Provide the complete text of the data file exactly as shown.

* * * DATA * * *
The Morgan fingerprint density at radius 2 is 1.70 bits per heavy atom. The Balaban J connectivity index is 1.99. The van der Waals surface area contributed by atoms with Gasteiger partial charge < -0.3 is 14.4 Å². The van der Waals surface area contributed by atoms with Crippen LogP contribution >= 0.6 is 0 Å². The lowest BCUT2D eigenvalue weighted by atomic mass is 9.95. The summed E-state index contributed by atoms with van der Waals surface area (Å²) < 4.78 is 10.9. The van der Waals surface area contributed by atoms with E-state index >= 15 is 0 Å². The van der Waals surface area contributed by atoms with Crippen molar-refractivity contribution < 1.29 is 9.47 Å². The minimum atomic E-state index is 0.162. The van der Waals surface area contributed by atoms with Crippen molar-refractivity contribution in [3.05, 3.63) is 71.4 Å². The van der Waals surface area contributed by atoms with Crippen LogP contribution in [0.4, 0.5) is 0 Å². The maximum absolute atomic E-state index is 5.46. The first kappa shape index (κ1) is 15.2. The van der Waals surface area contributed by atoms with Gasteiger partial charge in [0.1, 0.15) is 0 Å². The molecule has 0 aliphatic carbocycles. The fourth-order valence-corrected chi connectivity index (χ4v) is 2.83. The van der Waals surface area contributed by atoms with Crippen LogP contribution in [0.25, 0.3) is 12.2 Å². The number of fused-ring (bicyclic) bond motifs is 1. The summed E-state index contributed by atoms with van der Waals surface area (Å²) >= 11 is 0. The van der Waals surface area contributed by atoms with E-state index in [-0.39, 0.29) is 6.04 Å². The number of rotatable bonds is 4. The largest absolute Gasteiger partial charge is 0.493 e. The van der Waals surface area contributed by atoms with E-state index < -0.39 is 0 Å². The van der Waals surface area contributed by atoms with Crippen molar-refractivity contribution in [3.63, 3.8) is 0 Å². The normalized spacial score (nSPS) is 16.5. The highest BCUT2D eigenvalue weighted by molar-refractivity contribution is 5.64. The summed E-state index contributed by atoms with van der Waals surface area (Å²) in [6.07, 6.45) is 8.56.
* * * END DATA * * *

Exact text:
The Morgan fingerprint density at radius 2 is 1.70 bits per heavy atom. The Balaban J connectivity index is 1.99. The van der Waals surface area contributed by atoms with Gasteiger partial charge < -0.3 is 14.4 Å². The van der Waals surface area contributed by atoms with Crippen LogP contribution >= 0.6 is 0 Å². The lowest BCUT2D eigenvalue weighted by atomic mass is 9.95. The summed E-state index contributed by atoms with van der Waals surface area (Å²) < 4.78 is 10.9. The van der Waals surface area contributed by atoms with E-state index >= 15 is 0 Å². The van der Waals surface area contributed by atoms with Crippen molar-refractivity contribution < 1.29 is 9.47 Å². The minimum atomic E-state index is 0.162. The van der Waals surface area contributed by atoms with Crippen molar-refractivity contribution in [3.05, 3.63) is 71.4 Å². The van der Waals surface area contributed by atoms with Crippen LogP contribution in [0.4, 0.5) is 0 Å². The maximum absolute atomic E-state index is 5.46. The first kappa shape index (κ1) is 15.2. The van der Waals surface area contributed by atoms with Gasteiger partial charge in [0.1, 0.15) is 0 Å². The molecule has 0 aliphatic carbocycles. The fourth-order valence-corrected chi connectivity index (χ4v) is 2.83. The van der Waals surface area contributed by atoms with Crippen LogP contribution in [0.25, 0.3) is 12.2 Å². The number of fused-ring (bicyclic) bond motifs is 1. The summed E-state index contributed by atoms with van der Waals surface area (Å²) >= 11 is 0. The van der Waals surface area contributed by atoms with E-state index in [-0.39, 0.29) is 6.04 Å². The number of rotatable bonds is 4. The largest absolute Gasteiger partial charge is 0.493 e. The van der Waals surface area contributed by atoms with E-state index < -0.39 is 0 Å². The van der Waals surface area contributed by atoms with Crippen molar-refractivity contribution in [3.63, 3.8) is 0 Å². The normalized spacial score (nSPS) is 16.5. The highest BCUT2D eigenvalue weighted by molar-refractivity contribution is 5.64. The summed E-state index contributed by atoms with van der Waals surface area (Å²) in [6.07, 6.45) is 8.56.